Chinese hamster ovary (CHO) cells stably expressing rat KCNQ2/3 subunits (Wang et al., 2004) were transiently cotransfected with rat MrgD and enhanced green fluorescent protein (EGFP) using Lipofectamine 2000 (Invitrogen, Carlsbad, CA) according to the manufacturer's instructions with slight modifications. Cells were transfected with MrgD at 75% of the manufacturer's recommended DNA concentration (6 μg/5 ml of plating medium). After 4–5 h of transfection incubation at 37°C, the cells were rinsed with HBSS, and the media were replaced with preequilibrated DMEM without antibiotics and transferred to 26°C, at which they remained until use (48–72 h after transfection). We observed that the reduced DNA concentration and lower temperature after transfection assisted in promoting functional (assessed by β-alanine-induced suppression of KCNQ2/3) surface expression of MrgD. CHO cell media consisted of DMEM, 10% fetal bovine serum (FBS), G418 (800 μg/ml), hygromycin (800 μg/ml), MEM nonessential amino acids (0.1 mm), and 1% Pen/Strep.
DRG cultures were prepared from ∼6-week-old male Sprague Dawley or Long–Evans rats in strict accordance with the National Institutes of Health Guide for the Care and Use of Laboratory Animals and Wyeth Institutional Animal Care and Use Committee. No experimentally detectable difference was observed between the two strains, so the data were pooled. After CO2 asphyxiation, the rats were cervically dislocated, and the fur was sprayed liberally with 70% ethanol to reduce contamination. DRGs from all spinal levels were harvested, nerve roots were trimmed, and the DRGs were subjected to collagenase (2 mg/ml) treatment for ∼15 min at 37°C, followed by 0.05% trypsin-EDTA for ∼30 min at 37°C. The enzymatic reaction was stopped by washing the cells with DMEM containing 10% FBS. The cells were spun at 800 rpm for 4 min, the supernatant was removed, and fresh growth medium was added. The cells were then mechanically triturated through a 1000 μl pipette tip, passed through a 40 μm cell strainer, and plated on poly-d-lysine (0.1 mg/ml; Sigma, St. Louis, MO)-treated glass coverslips (Assistent, Sondheim, Germany). DRG media consisted of DMEM, 10% FBS, 1% Pen/Strep, and 50 ng/ml GDNF (glial cell line-derived neurotrophic factor) (Molliver et al., 1997) to promote the survival of MrgD-containing neurons. Recordings were performed 24–48 h after plating.
Whole-cell voltage-clamp recordings were performed (Hamill et al., 1981) in external solution consisting of HBSS (#14025; Invitrogen) supplemented with 10 mm HEPES and 10 mm glucose. Pipettes with filament (1.5 × 0.86 mm; 10 cm length; Sutter Instrument, Novato, CA) had resistances of ∼2–5 MΩ when filled with internal solution containing the following (in mm): 140 KCl, 2 MgCl2, 4 EGTA, 10 HEPES, and 0.14 CaCl2, pH 7.2 with either KOH or Tris-OH. All recordings were performed at room temperature. For whole-cell voltage-clamp recordings, series resistance was compensated 70–90%.
For CHO cell recordings, GFP-containing cells were identified by fluorescence and considered for additional analysis. β-alanine was bath applied using a perfusion control system (VC-6; Warner Instruments, Hamden, CT) at 100 μm, which is approximately sevenfold higher than the published EC50 (Shinohara et al., 2004). KCNQ2/3 currents were evoked every 10 s by delivering a 1 s depolarizing voltage pulse from −80 mV to −20 mV (see Fig. 1 A).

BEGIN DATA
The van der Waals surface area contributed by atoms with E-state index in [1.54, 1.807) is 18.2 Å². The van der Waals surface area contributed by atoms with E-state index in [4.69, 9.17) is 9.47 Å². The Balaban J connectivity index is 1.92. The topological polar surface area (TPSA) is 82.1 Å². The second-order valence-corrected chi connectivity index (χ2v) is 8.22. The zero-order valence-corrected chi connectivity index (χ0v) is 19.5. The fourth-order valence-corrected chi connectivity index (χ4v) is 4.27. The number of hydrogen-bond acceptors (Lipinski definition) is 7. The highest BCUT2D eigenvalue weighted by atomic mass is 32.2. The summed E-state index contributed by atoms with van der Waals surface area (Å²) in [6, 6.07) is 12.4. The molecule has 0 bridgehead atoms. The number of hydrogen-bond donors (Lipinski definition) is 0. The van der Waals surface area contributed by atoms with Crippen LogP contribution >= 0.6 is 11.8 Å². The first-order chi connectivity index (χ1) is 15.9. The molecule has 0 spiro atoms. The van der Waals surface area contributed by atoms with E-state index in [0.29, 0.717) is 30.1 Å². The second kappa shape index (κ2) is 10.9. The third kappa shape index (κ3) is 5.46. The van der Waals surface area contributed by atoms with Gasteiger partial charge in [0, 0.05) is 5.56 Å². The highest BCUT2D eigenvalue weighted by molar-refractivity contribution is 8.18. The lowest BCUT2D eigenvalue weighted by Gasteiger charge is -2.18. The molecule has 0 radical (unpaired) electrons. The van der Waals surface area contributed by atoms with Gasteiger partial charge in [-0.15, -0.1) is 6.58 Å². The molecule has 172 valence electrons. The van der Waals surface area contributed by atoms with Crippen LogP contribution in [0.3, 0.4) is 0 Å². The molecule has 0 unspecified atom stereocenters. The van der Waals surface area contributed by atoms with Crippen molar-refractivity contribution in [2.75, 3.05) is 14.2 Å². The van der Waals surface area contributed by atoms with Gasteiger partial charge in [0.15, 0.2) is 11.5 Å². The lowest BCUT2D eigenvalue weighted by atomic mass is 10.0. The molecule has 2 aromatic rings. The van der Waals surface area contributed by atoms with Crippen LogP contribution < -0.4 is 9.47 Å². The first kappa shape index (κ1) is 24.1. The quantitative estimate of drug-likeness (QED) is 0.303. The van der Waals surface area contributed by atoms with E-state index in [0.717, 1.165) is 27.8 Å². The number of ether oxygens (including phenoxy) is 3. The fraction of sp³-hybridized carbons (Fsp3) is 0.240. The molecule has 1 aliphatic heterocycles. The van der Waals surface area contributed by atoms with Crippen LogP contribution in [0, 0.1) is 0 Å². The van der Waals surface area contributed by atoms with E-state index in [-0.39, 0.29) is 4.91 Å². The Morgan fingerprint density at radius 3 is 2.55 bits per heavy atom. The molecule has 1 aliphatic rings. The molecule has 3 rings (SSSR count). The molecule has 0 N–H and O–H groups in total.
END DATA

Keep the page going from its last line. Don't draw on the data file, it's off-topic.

For DRG recordings, IB4+ cells that express MrgD (Dong et al., 2001) were prelabeled with IB4-conjugated Alexa Fluor 594 (Invitrogen) at 1.5 μg/ml for 10 min and then rinsed for 5 min before recording. Voltage-clamp recordings were obtained, and M-currents, which consist of KCNQ2/3 (Wang et al., 1998), were measured every 10 s, typically from −30 mV to −50 mV. M-currents were assessed by taking the difference of the means between the start (∼10 ms) and end of the hyperpolarizing pulse (see Fig. 3 A). Whole-cell current-clamp recordings were obtained to examine the effect of MrgD activation on action potential properties of phasic neurons. Depolarizing current injections in 50 pA steps were delivered to discriminate between phasic and tonic neurons. β-Alanine was applied at 500 μm for the neuronal recordings. Tetrodotoxin (1 μm) was present for recordings of M-currents.
All cell culture reagents were purchased from Invitrogen. Tetrodotoxin (Sigma) and SCH50911 (Tocris Bioscience, Ellisville, MO) were prepared in water at 1000×, stored at −20°C, and diluted on the day of use. β-Alanine (Sigma) was prepared fresh daily. U73122, edelfosine, and linopirdine (Sigma) were dissolved in ethanol, XE991 (Tocris Bioscience) was dissolved in water, and all were stored at −80°C. PTX (0.2 mg/ml; Sigma) was used at 100 ng/ml. All dilutions were made using external solution. Pharmacological recordings were typically interleaved with control recordings on a daily basis (e.g., PTX experiments one day and control recordings the next) to ensure that the cultures were responsive to β-alanine.
Data were acquired and digitized using a Multiclamp 700B amplifier and Digidata 1440 analog-to-digital converter (Molecular Devices, Sunnyvale, CA) and analyzed on a PC running pClamp 9.2. Statistical comparisons (ANOVA) between groups were performed using Microsoft (Seattle, WA) Excel with p < 0.05 followed by Fisher's least-squared difference test with Bonferroni adjustments for multiple comparisons. Error bars indicate SEM.